Current championship competition offered by the SWAC includes competition for men in baseball, basketball, cross country, football, golf, indoor track, outdoor track & field and tennis. Women’s competition is offered in the sports of basketball, bowling, cross country, golf, indoor track, outdoor track & field, soccer, softball, tennis and volleyball.
Current full members
The SWAC comprises ten schools.
- - Upon the closure of Bishop College, Paul Quinn College relocated from Waco to Dallas and re-established itself at the Bishop College campus.
- - Huston–Tillotson University was formerly known as Samuel Huston College.
The SWAC sponsors championship competitions in eight men's and ten women's NCAA sanctioned sports:
Prior to splitting into divisions and using a postseason championship game to decide its overall champion, the SWAC determined its champions by winning-percentage against conference opponents in regular season play.
In 1933 Langston appeared to win the title outright with a 4-0 conference record after the regular season, while Wiley finished 4-1, and Prairie View A&M finished 3-1. Langston was invited to the Prairie View Bowl, which was won by Prairie View. The Panthers subsequently declared themselves SWAC champions even though their claim was based on a postseason game. The SWAC seems to acknowledge both schools' claims to the title in the conference's football media guide, although some other sources including Michael Hurd's Black College Football, 1892–1992: One Hundred Years of History, Education, and Pride (1993) also list Wiley as an additional co-champion, apparently since all three schools had 4-1 records against conference opponents if the postseason game is incorporated into the regular season conference standings.
Prairie View vacated its 1941 championship. No championship was awarded in 1943 due to World War II. Grambling State vacated its 1975 championship due to a violation of SWAC rules for scheduling opponents.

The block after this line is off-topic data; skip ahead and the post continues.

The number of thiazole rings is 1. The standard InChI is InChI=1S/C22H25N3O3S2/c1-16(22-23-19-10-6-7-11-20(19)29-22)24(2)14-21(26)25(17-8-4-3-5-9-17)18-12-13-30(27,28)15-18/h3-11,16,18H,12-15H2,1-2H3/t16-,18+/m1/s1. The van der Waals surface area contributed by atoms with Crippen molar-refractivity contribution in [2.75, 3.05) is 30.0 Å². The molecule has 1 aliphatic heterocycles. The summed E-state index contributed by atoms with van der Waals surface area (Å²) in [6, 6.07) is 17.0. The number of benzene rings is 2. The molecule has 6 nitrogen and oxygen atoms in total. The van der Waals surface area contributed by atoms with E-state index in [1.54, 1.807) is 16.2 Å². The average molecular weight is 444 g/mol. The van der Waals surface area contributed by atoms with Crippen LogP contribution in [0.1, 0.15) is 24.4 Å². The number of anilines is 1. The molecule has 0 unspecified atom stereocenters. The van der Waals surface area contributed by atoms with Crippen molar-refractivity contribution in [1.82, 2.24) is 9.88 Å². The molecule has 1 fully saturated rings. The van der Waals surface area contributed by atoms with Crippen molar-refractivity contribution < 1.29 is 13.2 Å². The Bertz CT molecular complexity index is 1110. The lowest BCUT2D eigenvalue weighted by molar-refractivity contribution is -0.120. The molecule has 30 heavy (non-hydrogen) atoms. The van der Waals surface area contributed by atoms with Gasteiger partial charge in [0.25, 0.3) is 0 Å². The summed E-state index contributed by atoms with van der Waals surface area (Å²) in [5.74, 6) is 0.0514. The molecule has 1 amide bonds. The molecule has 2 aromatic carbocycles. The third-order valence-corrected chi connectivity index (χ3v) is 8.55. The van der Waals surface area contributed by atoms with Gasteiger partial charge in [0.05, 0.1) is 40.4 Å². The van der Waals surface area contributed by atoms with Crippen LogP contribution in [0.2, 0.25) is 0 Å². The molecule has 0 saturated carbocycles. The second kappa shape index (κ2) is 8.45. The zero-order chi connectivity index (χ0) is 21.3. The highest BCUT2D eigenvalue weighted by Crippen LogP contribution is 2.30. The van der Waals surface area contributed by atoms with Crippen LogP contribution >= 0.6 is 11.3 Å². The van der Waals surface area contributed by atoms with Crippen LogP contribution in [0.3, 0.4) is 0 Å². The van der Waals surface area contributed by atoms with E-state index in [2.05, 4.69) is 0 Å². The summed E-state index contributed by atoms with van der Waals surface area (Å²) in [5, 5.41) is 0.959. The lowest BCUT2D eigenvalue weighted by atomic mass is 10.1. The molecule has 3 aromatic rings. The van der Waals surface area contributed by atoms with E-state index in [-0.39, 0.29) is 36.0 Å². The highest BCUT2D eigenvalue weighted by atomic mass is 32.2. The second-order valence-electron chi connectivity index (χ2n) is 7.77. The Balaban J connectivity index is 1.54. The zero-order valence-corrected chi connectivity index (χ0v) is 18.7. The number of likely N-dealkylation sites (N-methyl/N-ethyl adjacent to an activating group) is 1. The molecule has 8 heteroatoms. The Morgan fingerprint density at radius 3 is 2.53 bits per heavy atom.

Games from 1999–2012 were played at Legion Field in Birmingham, Alabama. The conference moved the game in 2013 to NRG Stadium in Houston, Texas. Starting in 2015, the winner of the SWAC will play the winner of the MEAC conference in an overall HBCU championship bowl game called the Celebration Bowl in Mercedes-Benz Stadium. The MEAC gave up its automatic bid to the FCS Playoffs for this game.
Texas Southern vacated its 2010 championship due to violations of NCAA rules.
Since splitting into western and eastern divisions and using a postseason championship game to decide its overall champion, the SWAC determines its division champions by winning-percentage against conference opponents in regular season play. For the 1999 season only, inter-divisional conference games did not count in the conference standings. Each division's outright champion or top-seeded co-champion advances to the championship game.
Texas Southern vacated its 2010 division championship due to violations of NCAA rules.
Note: an asterisk denotes the division's top-seeded co-champion and representative in the SWAC Championship Game; a double-asterisk denotes that the division's co-champion was ineligible for the SWAC Championship Game due to a violation of SWAC rules that were in effect from 2011 to 2014 concerning APR scores
The SWAC Basketball Tournament is held at the Toyota Center in downtown Houston, Texas starting in 2014. Starting with the 2017 tournament, the tournament will feature an eight team three-day layout with the quarterfinal rounds hosted on campus sites. This changes the previous 10-team, five-day tournament format. The higher seeded teams will host a combined eight games leaving two days for travel and practice rounds. The tournament concludes with the semi-finals and championship round inside Houston’s Toyota Center. The championship game is nationally televised live annually on an ESPN network.
This is a list of the last 10 SWAC Baseball Tournament champions. For the full history, see Southwestern Athletic Conference Baseball Tournament.
SWAC marching bands
Marching bands have a rich tradition being a centerpiece of pride and school spirit for each institution in the conference. Furthermore, the competitiveness, prestige, visibility, and showmanship of SWAC marching bands significantly add to the unique identity and culture of the conference.